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mk004651

macrumors newbie
Original poster
Oct 11, 2020
8
1
So what @nothingtoseehere said is all pretty good info as well

I will add that even if we ignore Apple Silicon, even though I do believe it will be pretty solid even from first generation, the cost of the current models will take a dive when a new one is released and if that's just a month or so away, I don't know, I'd think it'd be a bit of a bummer time to buy new. So if you do wind up needing to go out and get a new one I think maybe looking at the refurb shop or something would be advisable.

This is an excellent point. So I think what I'll do is not make any rash moves and not purchase a new one now if my old one is still hanging on. And hopefully I will make it long enough for the next release. I appreciate your help!
 

casperes1996

macrumors 603
Jan 26, 2014
5,612
3,444
Horsens, Denmark
Not necessarily on a budget, and I use my laptop daily for making money... I always went with the MBP because I do a lot of work on Photoshop, and also I wanted a huge internal hard drive to hold all the files. It's more convenient for me than having to always access an external drive. So will probably go with MBP again, but thanks for the insight (and the diagnostic link!!! Will give it a shot)

This however puts things into some light - When you leave the country in November, is it on Holiday or will having a work machine in this period be a necessity. What will the situation be if your current machine goes completely dead while you're away with a long delivery time on getting a replacement unit?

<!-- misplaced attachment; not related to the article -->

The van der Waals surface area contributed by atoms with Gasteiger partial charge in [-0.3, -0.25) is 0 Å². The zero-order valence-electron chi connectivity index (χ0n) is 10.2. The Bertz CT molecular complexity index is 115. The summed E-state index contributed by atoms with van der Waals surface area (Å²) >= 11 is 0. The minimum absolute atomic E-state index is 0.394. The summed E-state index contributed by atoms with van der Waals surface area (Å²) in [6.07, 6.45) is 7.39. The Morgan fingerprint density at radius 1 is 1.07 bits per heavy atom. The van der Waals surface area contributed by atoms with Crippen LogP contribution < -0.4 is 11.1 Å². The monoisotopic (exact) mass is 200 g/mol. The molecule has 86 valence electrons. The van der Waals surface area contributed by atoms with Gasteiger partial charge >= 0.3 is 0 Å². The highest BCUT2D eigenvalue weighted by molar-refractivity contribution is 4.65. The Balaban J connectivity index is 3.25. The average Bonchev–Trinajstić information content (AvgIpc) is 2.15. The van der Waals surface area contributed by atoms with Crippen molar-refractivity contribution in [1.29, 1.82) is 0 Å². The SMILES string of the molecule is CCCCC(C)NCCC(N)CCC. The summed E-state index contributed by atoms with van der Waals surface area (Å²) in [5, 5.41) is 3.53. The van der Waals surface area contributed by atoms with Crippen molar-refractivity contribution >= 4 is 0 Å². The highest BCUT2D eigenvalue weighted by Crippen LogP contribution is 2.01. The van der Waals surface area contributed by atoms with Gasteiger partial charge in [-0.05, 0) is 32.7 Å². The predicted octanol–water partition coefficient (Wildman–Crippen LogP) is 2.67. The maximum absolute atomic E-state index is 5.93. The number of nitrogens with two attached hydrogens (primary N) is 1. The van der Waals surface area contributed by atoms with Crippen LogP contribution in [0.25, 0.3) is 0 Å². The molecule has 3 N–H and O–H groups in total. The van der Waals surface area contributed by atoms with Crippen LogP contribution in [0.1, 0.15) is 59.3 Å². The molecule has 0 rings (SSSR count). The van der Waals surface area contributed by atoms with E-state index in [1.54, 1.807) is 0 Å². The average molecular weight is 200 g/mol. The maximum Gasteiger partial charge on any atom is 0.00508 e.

I have bought Macs in the past at times I would normally advice not buying a new one, just because it's crucial for the wheels to keep spinning and a machine on the rocks can mean I'm unable to fulfil my function. What would your situation be like in that case? Perhaps buying at an unfortunate time is your best bet
 

casperes1996

macrumors 603
Jan 26, 2014
5,612
3,444
Horsens, Denmark
This is an excellent point. So I think what I'll do is not make any rash moves and not purchase a new one now if my old one is still hanging on. And hopefully I will make it long enough for the next release. I appreciate your help!

Always happy to help. It's a tough situation though. I'm interested in hearing what Apple Hardware Test reports if you run that as well - Even if it gives a green light and says all it's fine, it doesn't always mean there isn't an issue it can't detect, but it's at least a good first indicator of whether your issue is constant or something that you can perhaps go many months without seeing again
 

cdcastillo

macrumors 65816
Dec 22, 2007
1,409
824
The cesspit of civilization
I was (kind of am, still) in a similar situation to yours. I rely on my 2015 MBP, and the work I do on it accounts for at least half my income.

Part of this depends on me working with virtual machines and some specialized software that doesn't run on the Mac and won't run in Catalina (most if it is 32 bit) nor in subsequent OSes without a significant re-investment.

I'm hesitant to replace it with a new laptop (I'd loose the USB connections, the card reader, the trusty keyboard and more importantly, support for "old 32 bit" apps in Mojave), so I've replaced the internal drive with a bigger SSD and I'm planning to keep patching it (It hasn't failed yet) until there is no other choice.

A few months ago, around the time when I started using a new external 4K monitor, the video card started behaving funny, when running several virtual machines the fans came on like crazy and the image on both the external monitor and the laptop screen would freeze, but the laptop would keep working (I couldn't see it, but otherwise it kept working). This required reboots, after which it disappeared, at least for a while.